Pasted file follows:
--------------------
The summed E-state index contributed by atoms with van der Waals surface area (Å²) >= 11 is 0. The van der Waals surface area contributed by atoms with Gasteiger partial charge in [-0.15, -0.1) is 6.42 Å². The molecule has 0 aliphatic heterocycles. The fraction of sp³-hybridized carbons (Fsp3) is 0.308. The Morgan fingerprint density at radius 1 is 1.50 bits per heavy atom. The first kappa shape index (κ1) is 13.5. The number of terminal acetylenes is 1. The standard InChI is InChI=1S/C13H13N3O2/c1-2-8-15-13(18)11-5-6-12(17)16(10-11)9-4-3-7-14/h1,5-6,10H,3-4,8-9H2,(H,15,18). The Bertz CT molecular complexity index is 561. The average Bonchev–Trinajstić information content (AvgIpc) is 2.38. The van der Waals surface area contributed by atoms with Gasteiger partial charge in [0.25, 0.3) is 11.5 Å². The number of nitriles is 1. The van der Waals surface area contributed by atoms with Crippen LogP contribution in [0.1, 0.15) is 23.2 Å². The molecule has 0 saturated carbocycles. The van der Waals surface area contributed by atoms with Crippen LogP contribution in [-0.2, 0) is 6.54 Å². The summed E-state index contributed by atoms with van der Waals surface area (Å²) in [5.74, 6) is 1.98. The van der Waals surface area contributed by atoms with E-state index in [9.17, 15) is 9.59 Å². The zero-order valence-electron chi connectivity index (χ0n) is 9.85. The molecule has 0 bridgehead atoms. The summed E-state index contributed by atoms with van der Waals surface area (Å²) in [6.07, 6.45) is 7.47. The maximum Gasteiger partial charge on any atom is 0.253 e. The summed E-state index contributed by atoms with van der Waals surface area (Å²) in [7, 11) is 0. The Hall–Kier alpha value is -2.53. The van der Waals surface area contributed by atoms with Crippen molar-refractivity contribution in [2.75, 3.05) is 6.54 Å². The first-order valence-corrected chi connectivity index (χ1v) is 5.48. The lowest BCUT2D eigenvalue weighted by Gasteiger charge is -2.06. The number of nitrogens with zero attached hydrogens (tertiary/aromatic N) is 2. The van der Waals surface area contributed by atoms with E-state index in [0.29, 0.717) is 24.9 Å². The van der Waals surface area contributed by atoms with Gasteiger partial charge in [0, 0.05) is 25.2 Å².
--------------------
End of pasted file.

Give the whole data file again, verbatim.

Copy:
The summed E-state index contributed by atoms with van der Waals surface area (Å²) >= 11 is 0. The van der Waals surface area contributed by atoms with Gasteiger partial charge in [-0.15, -0.1) is 6.42 Å². The molecule has 0 aliphatic heterocycles. The fraction of sp³-hybridized carbons (Fsp3) is 0.308. The Morgan fingerprint density at radius 1 is 1.50 bits per heavy atom. The first kappa shape index (κ1) is 13.5. The number of terminal acetylenes is 1. The standard InChI is InChI=1S/C13H13N3O2/c1-2-8-15-13(18)11-5-6-12(17)16(10-11)9-4-3-7-14/h1,5-6,10H,3-4,8-9H2,(H,15,18). The Bertz CT molecular complexity index is 561. The average Bonchev–Trinajstić information content (AvgIpc) is 2.38. The van der Waals surface area contributed by atoms with Gasteiger partial charge in [0.25, 0.3) is 11.5 Å². The number of nitriles is 1. The van der Waals surface area contributed by atoms with Crippen LogP contribution in [0.1, 0.15) is 23.2 Å². The molecule has 0 saturated carbocycles. The van der Waals surface area contributed by atoms with Crippen LogP contribution in [-0.2, 0) is 6.54 Å². The summed E-state index contributed by atoms with van der Waals surface area (Å²) in [5.74, 6) is 1.98. The van der Waals surface area contributed by atoms with E-state index in [9.17, 15) is 9.59 Å². The zero-order valence-electron chi connectivity index (χ0n) is 9.85. The molecule has 0 bridgehead atoms. The summed E-state index contributed by atoms with van der Waals surface area (Å²) in [6.07, 6.45) is 7.47. The maximum Gasteiger partial charge on any atom is 0.253 e. The summed E-state index contributed by atoms with van der Waals surface area (Å²) in [7, 11) is 0. The Hall–Kier alpha value is -2.53. The van der Waals surface area contributed by atoms with Crippen molar-refractivity contribution in [2.75, 3.05) is 6.54 Å². The first-order valence-corrected chi connectivity index (χ1v) is 5.48. The lowest BCUT2D eigenvalue weighted by Gasteiger charge is -2.06. The number of nitrogens with zero attached hydrogens (tertiary/aromatic N) is 2. The van der Waals surface area contributed by atoms with E-state index in [0.29, 0.717) is 24.9 Å². The van der Waals surface area contributed by atoms with Gasteiger partial charge in [0, 0.05) is 25.2 Å².